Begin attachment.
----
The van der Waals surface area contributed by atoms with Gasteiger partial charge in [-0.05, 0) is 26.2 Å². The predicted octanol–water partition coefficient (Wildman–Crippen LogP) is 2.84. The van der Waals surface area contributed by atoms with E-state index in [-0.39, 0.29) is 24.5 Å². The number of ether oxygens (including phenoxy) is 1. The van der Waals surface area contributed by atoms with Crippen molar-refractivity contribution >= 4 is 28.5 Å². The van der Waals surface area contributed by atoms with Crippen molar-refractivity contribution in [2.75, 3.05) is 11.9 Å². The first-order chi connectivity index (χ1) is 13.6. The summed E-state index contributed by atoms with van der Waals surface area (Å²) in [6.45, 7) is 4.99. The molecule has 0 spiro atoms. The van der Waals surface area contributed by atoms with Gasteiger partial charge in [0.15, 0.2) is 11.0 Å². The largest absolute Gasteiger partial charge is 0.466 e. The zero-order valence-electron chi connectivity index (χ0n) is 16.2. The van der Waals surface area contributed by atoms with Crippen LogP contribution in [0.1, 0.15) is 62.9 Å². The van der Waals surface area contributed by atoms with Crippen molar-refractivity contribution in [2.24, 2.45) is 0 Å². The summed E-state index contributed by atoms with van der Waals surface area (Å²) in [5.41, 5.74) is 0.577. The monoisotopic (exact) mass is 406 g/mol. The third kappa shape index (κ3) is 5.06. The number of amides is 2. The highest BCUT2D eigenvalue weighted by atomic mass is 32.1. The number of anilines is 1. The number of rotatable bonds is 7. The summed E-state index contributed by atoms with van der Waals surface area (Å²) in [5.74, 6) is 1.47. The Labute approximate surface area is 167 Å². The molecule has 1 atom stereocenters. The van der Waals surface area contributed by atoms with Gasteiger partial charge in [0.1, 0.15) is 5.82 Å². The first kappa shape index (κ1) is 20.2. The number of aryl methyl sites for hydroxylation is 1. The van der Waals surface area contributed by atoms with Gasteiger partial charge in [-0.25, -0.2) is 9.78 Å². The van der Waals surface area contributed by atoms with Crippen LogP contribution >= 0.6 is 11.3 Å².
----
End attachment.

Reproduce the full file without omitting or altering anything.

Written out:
The van der Waals surface area contributed by atoms with Gasteiger partial charge in [-0.05, 0) is 26.2 Å². The predicted octanol–water partition coefficient (Wildman–Crippen LogP) is 2.84. The van der Waals surface area contributed by atoms with E-state index in [-0.39, 0.29) is 24.5 Å². The number of ether oxygens (including phenoxy) is 1. The van der Waals surface area contributed by atoms with Crippen molar-refractivity contribution >= 4 is 28.5 Å². The van der Waals surface area contributed by atoms with Crippen molar-refractivity contribution in [2.75, 3.05) is 11.9 Å². The first-order chi connectivity index (χ1) is 13.6. The summed E-state index contributed by atoms with van der Waals surface area (Å²) in [6.45, 7) is 4.99. The molecule has 0 spiro atoms. The van der Waals surface area contributed by atoms with Gasteiger partial charge in [0.15, 0.2) is 11.0 Å². The largest absolute Gasteiger partial charge is 0.466 e. The zero-order valence-electron chi connectivity index (χ0n) is 16.2. The van der Waals surface area contributed by atoms with Crippen LogP contribution in [0.1, 0.15) is 62.9 Å². The van der Waals surface area contributed by atoms with Crippen molar-refractivity contribution in [2.24, 2.45) is 0 Å². The summed E-state index contributed by atoms with van der Waals surface area (Å²) in [5.41, 5.74) is 0.577. The monoisotopic (exact) mass is 406 g/mol. The third kappa shape index (κ3) is 5.06. The number of amides is 2. The highest BCUT2D eigenvalue weighted by atomic mass is 32.1. The number of anilines is 1. The number of rotatable bonds is 7. The summed E-state index contributed by atoms with van der Waals surface area (Å²) in [5.74, 6) is 1.47. The Labute approximate surface area is 167 Å². The molecule has 1 atom stereocenters. The van der Waals surface area contributed by atoms with Gasteiger partial charge in [0.1, 0.15) is 5.82 Å². The first kappa shape index (κ1) is 20.2. The number of aryl methyl sites for hydroxylation is 1. The van der Waals surface area contributed by atoms with Gasteiger partial charge in [-0.25, -0.2) is 9.78 Å². The van der Waals surface area contributed by atoms with Crippen LogP contribution >= 0.6 is 11.3 Å².